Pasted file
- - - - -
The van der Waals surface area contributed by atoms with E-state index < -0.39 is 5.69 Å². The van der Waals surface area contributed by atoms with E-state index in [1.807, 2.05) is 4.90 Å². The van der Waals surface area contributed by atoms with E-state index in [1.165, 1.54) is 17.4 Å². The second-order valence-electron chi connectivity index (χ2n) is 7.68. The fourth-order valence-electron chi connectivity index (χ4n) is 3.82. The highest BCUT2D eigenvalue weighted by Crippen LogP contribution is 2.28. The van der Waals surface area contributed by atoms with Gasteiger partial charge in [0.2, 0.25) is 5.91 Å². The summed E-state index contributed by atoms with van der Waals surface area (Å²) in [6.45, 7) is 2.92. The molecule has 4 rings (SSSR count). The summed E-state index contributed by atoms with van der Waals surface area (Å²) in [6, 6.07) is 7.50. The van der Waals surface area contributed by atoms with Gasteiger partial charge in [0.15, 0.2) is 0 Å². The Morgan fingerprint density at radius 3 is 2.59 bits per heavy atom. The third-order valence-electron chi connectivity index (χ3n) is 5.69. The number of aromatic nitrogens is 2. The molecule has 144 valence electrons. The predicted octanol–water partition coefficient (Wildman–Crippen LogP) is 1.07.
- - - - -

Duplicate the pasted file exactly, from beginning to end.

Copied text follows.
The van der Waals surface area contributed by atoms with E-state index < -0.39 is 5.69 Å². The van der Waals surface area contributed by atoms with E-state index in [1.807, 2.05) is 4.90 Å². The van der Waals surface area contributed by atoms with E-state index in [1.165, 1.54) is 17.4 Å². The second-order valence-electron chi connectivity index (χ2n) is 7.68. The fourth-order valence-electron chi connectivity index (χ4n) is 3.82. The highest BCUT2D eigenvalue weighted by Crippen LogP contribution is 2.28. The van der Waals surface area contributed by atoms with Gasteiger partial charge in [0.2, 0.25) is 5.91 Å². The summed E-state index contributed by atoms with van der Waals surface area (Å²) in [6.45, 7) is 2.92. The molecule has 4 rings (SSSR count). The summed E-state index contributed by atoms with van der Waals surface area (Å²) in [6, 6.07) is 7.50. The van der Waals surface area contributed by atoms with Gasteiger partial charge in [0.15, 0.2) is 0 Å². The Morgan fingerprint density at radius 3 is 2.59 bits per heavy atom. The third-order valence-electron chi connectivity index (χ3n) is 5.69. The number of aromatic nitrogens is 2. The molecule has 144 valence electrons. The predicted octanol–water partition coefficient (Wildman–Crippen LogP) is 1.07.